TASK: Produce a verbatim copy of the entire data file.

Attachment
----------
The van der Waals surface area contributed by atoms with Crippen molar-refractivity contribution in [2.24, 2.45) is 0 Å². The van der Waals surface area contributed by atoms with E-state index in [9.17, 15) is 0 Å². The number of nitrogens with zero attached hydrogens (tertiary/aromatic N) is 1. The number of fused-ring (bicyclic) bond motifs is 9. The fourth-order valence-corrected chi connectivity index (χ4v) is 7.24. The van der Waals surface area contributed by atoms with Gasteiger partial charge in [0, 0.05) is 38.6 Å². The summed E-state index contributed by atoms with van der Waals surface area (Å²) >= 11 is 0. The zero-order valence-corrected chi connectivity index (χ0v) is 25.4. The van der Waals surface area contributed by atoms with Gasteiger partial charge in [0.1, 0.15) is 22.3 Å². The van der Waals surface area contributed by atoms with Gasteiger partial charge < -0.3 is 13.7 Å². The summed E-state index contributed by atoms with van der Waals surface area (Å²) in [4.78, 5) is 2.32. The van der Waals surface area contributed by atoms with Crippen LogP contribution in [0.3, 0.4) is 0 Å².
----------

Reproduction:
The van der Waals surface area contributed by atoms with Crippen molar-refractivity contribution in [2.24, 2.45) is 0 Å². The van der Waals surface area contributed by atoms with E-state index in [9.17, 15) is 0 Å². The number of nitrogens with zero attached hydrogens (tertiary/aromatic N) is 1. The number of fused-ring (bicyclic) bond motifs is 9. The fourth-order valence-corrected chi connectivity index (χ4v) is 7.24. The van der Waals surface area contributed by atoms with Gasteiger partial charge in [0, 0.05) is 38.6 Å². The summed E-state index contributed by atoms with van der Waals surface area (Å²) >= 11 is 0. The zero-order valence-corrected chi connectivity index (χ0v) is 25.4. The van der Waals surface area contributed by atoms with Gasteiger partial charge in [0.1, 0.15) is 22.3 Å². The van der Waals surface area contributed by atoms with Gasteiger partial charge < -0.3 is 13.7 Å². The summed E-state index contributed by atoms with van der Waals surface area (Å²) in [4.78, 5) is 2.32. The van der Waals surface area contributed by atoms with Crippen LogP contribution in [0.3, 0.4) is 0 Å².